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Sonia Alvarez’s first trip overseas hasn’t gone to plan.

The 58-year-old nurse from Colombia travelled to Sydney with her daughter Camila Cardona and her son-in-law Ricardo Stoltze on March 16 for a three-week holiday.

But it has turned into a two-month-long stay after the borders in Colombia closed and their flights were cancelled due to the coronavirus pandemic.

“We were here for a happy vacation, everything was organised but now it’s an anxious situation,” Ms Alvarez said.

The Colombian trio are not the only tourists stranded in Australia due to restricted international travel.

According to the Department of Home Affairs, there are more than 110,000 tourists in the country.

Many nations are in the process of repatriating their citizens but with air travel still heavily restricted and flight tickets often expensive, tourists remain in limbo about when they will be able to return home.

For Ms Cardona, the only flight available so far cost nearly $4,500 per person.

“It’s so expensive … It’s better for us to wait because if you change that money $4,000 to pesos it would be like 12 million pesos,” she said.

“We came here to have fun and now we are looking for help. It’s so strange for us.”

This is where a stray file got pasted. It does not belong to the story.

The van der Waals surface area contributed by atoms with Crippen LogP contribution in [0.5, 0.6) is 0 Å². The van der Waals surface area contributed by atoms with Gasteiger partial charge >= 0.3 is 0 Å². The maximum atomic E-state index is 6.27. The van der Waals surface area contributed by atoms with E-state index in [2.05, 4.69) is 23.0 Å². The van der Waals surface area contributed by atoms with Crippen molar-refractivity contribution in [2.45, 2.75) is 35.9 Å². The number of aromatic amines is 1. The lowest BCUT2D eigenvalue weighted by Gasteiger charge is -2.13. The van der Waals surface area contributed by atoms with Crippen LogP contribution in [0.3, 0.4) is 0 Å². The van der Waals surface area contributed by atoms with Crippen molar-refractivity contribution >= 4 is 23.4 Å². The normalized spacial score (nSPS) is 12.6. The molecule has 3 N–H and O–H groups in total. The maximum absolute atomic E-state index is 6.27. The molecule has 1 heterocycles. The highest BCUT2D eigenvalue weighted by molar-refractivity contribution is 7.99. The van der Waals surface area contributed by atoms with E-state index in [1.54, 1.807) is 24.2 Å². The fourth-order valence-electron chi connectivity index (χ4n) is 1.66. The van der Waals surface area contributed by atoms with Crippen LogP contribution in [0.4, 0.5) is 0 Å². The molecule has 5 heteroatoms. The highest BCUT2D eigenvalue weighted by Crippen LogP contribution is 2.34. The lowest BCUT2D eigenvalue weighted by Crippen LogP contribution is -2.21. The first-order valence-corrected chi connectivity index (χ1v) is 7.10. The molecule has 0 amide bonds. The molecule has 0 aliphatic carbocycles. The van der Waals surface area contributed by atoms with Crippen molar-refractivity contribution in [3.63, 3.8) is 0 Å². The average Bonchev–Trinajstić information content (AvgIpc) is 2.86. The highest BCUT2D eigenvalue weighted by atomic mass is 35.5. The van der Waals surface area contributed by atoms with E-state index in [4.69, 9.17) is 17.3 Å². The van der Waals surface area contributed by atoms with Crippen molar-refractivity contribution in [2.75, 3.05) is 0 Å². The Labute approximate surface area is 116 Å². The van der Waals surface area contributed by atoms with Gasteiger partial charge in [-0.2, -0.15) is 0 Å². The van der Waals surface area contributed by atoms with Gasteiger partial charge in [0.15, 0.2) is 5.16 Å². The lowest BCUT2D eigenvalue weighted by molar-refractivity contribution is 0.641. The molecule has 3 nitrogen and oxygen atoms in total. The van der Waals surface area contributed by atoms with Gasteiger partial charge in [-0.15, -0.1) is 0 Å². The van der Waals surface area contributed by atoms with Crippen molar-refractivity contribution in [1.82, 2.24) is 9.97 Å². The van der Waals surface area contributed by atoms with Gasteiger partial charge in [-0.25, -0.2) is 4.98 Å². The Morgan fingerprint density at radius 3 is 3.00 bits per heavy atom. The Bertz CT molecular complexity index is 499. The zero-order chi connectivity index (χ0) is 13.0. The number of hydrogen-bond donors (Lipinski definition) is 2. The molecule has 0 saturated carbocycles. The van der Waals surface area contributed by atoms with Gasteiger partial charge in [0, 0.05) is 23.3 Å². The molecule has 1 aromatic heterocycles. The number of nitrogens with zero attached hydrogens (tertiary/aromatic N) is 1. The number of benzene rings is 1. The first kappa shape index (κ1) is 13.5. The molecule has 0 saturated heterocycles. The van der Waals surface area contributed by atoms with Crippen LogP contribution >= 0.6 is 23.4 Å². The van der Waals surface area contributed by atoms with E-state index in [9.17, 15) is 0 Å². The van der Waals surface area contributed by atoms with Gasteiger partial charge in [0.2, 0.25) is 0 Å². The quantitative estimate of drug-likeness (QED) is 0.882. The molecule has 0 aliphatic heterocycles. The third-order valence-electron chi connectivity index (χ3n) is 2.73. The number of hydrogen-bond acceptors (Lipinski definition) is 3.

people out on the street holding boxes of food

Addison Road Community Centre volunteers are helping stranded tourists with free food hampers.(ABC News: Lydia Feng)

Members of the Colombian community in Sydney are working with local charities such as the Addison Road Community Centre Organisation (ARCCO) in Marrickville to support them and other stranded tourists by providing free groceries.

“At a time like this — an unprecedented health crisis — we don’t make a distinction between a citizen or a non-citizen, everybody is in need,” ARCCO chief executive Rosanna Barbero said.

Tourists from Sri Lanka were also struggling to find a way back home.

Meemarage Perera flew to Sydney from Colombo on March 10 to visit her daughter for a few weeks but her return flight was cancelled soon after.

The 80-year-old is worried about her health and is desperate to return home, where she has easier access to medication for her high blood pressure, diabetes and arthritis.

“Because of my sickness and my age and my loneliness here I should get back as soon as possible,” said Mrs Perera.

“When you don’t know when you are going, you feel really miserable, I can’t sleep at night.”

two women at a kitchen counter

Meemarage Perera flew to Sydney in March to visit her daughter Deepani Pieris.(ABC News: Lydia Feng)

With the assistance of the Sri Lanka Association of NSW, Mrs Perera has written to the High Commissioner in Canberra calling for urgent action so she can return home soon.

For Mrs Perera, a ticket home can’t come soon enough.

“I can’t imagine myself being stuck in Australia for many more months.”

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